Likewise, with China and its intellectual and research centers officially announcing in August 2019, regarding China’s intention to participate in a Gulf maritime security alliance, the beginning of Chinese thinking about a deeper level of military participation in the Middle East.
Chinese analysts believe that the alliance between China, Russia, the countries of the region, the Gulf, and Saudi Arabia in the face of the United States of America is getting stronger and more solid due to the impact of a “cold war” between the West and China, especially with the confirmation of Chinese Foreign Minister “Wang Yi” after the success of his tour in the Middle East. Clear signs that China intends to shift to play a pivotal role in the affairs of the region.
We cannot fail to emphasize the “Chinese approach to the Palestinian cause”, and its desire to play a pivotal role in that issue, and it is clear that China is launching something like a counter-diplomatic attack to penetrate the ranks of the allied countries of the United States of America in the Middle East and the Arabian Gulf, in addition to China’s attempt to form political alliances. New ones to restrict US alliances in China’s regional and geopolitical strategic scope, such as the Okus nuclear defense agreement between Washington, Australia and Britain, and the Quad Quadruple agreement between the United States of America, India, Australia and Japan, to form a kind of bipolarity between China and Russia in the face of the United States of America. We find that after the Corona pandemic, the world officially entered the second Cold War, this time between the West and China.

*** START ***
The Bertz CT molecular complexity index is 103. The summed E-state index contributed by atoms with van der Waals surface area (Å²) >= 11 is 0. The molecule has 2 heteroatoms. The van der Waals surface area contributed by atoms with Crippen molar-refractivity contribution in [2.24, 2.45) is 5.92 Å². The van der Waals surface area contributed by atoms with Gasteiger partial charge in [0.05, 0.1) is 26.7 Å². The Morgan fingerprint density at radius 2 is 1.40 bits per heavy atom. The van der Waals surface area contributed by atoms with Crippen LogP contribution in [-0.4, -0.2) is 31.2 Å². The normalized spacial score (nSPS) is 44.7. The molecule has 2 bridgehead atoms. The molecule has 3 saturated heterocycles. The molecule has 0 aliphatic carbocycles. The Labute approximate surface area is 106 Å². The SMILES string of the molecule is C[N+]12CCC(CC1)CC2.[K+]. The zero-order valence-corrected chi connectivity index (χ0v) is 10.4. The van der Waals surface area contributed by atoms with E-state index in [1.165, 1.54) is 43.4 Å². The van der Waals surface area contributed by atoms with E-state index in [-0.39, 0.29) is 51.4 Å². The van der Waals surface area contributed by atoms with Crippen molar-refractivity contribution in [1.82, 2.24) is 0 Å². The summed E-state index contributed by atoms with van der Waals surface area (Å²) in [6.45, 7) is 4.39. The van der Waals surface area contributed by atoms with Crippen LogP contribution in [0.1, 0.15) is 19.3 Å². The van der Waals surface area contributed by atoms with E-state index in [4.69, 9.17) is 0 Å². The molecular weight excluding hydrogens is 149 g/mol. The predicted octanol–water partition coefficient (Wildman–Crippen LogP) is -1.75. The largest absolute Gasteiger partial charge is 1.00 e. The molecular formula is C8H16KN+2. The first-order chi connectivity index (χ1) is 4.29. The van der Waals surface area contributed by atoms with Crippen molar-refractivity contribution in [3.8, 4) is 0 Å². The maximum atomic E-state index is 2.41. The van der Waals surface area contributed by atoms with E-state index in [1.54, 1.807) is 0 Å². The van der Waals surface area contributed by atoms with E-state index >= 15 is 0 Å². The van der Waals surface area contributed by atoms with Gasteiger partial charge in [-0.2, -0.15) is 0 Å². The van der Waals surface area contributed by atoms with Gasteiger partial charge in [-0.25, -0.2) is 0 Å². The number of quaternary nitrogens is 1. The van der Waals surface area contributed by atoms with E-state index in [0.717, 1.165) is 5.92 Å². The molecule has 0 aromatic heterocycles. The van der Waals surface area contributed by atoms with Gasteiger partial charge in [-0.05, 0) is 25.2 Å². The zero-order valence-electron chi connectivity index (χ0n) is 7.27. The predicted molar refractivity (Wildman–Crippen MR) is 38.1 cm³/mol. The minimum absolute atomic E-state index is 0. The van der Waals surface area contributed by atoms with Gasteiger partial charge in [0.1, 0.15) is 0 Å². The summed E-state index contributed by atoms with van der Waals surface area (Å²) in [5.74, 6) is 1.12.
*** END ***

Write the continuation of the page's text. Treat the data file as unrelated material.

Accordingly, the future US policy in the Middle East is linked to what will be the Chinese behavior in the region. With China’s attempt to rush to play new security roles, and seek hegemony in the Middle East and North Africa region.